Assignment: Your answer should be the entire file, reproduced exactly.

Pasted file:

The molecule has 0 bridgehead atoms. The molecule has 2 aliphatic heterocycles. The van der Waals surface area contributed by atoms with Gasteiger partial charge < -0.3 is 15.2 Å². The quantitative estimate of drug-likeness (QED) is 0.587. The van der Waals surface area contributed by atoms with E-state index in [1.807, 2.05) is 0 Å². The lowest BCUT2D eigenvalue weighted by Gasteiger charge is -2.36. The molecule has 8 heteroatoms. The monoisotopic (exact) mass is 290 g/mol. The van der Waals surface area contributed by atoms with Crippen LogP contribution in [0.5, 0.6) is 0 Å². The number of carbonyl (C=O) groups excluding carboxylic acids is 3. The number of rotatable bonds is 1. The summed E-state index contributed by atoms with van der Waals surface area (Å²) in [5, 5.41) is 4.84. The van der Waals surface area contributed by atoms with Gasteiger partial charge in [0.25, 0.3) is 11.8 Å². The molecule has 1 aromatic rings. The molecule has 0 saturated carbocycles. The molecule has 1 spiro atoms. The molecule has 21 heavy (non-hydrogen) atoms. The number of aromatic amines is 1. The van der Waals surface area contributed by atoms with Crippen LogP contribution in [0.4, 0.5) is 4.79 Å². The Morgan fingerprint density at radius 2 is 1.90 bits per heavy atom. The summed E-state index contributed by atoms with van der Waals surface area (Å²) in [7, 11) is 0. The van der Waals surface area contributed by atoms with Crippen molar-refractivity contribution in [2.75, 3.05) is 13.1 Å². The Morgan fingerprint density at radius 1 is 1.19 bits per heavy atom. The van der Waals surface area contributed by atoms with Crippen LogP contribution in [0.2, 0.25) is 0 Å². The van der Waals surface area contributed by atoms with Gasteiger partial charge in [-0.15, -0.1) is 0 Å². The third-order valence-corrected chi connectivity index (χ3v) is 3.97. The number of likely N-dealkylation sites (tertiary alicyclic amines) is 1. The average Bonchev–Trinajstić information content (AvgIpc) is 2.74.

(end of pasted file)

The molecule has 0 bridgehead atoms. The molecule has 2 aliphatic heterocycles. The van der Waals surface area contributed by atoms with Gasteiger partial charge < -0.3 is 15.2 Å². The quantitative estimate of drug-likeness (QED) is 0.587. The van der Waals surface area contributed by atoms with E-state index in [1.807, 2.05) is 0 Å². The lowest BCUT2D eigenvalue weighted by Gasteiger charge is -2.36. The molecule has 8 heteroatoms. The monoisotopic (exact) mass is 290 g/mol. The van der Waals surface area contributed by atoms with Crippen LogP contribution in [0.5, 0.6) is 0 Å². The number of carbonyl (C=O) groups excluding carboxylic acids is 3. The number of rotatable bonds is 1. The summed E-state index contributed by atoms with van der Waals surface area (Å²) in [5, 5.41) is 4.84. The van der Waals surface area contributed by atoms with Gasteiger partial charge in [0.25, 0.3) is 11.8 Å². The molecule has 1 aromatic rings. The molecule has 0 saturated carbocycles. The molecule has 1 spiro atoms. The molecule has 21 heavy (non-hydrogen) atoms. The number of aromatic amines is 1. The van der Waals surface area contributed by atoms with Crippen LogP contribution in [0.4, 0.5) is 4.79 Å². The Morgan fingerprint density at radius 2 is 1.90 bits per heavy atom. The summed E-state index contributed by atoms with van der Waals surface area (Å²) in [7, 11) is 0. The van der Waals surface area contributed by atoms with Crippen molar-refractivity contribution in [2.75, 3.05) is 13.1 Å². The Morgan fingerprint density at radius 1 is 1.19 bits per heavy atom. The van der Waals surface area contributed by atoms with Crippen LogP contribution in [0.2, 0.25) is 0 Å². The van der Waals surface area contributed by atoms with Gasteiger partial charge in [-0.15, -0.1) is 0 Å². The third-order valence-corrected chi connectivity index (χ3v) is 3.97. The number of likely N-dealkylation sites (tertiary alicyclic amines) is 1. The average Bonchev–Trinajstić information content (AvgIpc) is 2.74.